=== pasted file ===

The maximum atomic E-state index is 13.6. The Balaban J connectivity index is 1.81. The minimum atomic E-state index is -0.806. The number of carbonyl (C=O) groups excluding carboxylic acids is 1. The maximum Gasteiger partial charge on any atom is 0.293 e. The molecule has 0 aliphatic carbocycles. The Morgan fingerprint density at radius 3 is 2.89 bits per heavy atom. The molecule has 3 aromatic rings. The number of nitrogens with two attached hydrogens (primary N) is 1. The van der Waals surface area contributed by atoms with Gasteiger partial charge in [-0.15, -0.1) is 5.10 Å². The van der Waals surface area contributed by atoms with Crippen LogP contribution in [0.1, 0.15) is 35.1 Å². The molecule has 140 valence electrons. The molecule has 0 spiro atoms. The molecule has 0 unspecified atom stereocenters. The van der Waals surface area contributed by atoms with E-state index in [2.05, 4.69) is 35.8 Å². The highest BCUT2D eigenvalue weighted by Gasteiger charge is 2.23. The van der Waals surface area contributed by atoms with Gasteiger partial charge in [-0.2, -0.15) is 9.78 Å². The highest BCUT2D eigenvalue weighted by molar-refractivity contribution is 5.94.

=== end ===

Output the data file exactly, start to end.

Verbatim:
The maximum atomic E-state index is 13.6. The Balaban J connectivity index is 1.81. The minimum atomic E-state index is -0.806. The number of carbonyl (C=O) groups excluding carboxylic acids is 1. The maximum Gasteiger partial charge on any atom is 0.293 e. The molecule has 0 aliphatic carbocycles. The Morgan fingerprint density at radius 3 is 2.89 bits per heavy atom. The molecule has 3 aromatic rings. The number of nitrogens with two attached hydrogens (primary N) is 1. The van der Waals surface area contributed by atoms with Gasteiger partial charge in [-0.15, -0.1) is 5.10 Å². The van der Waals surface area contributed by atoms with Crippen LogP contribution in [0.1, 0.15) is 35.1 Å². The molecule has 140 valence electrons. The molecule has 0 spiro atoms. The molecule has 0 unspecified atom stereocenters. The van der Waals surface area contributed by atoms with E-state index in [2.05, 4.69) is 35.8 Å². The highest BCUT2D eigenvalue weighted by Gasteiger charge is 2.23. The van der Waals surface area contributed by atoms with Gasteiger partial charge in [-0.2, -0.15) is 9.78 Å². The highest BCUT2D eigenvalue weighted by molar-refractivity contribution is 5.94.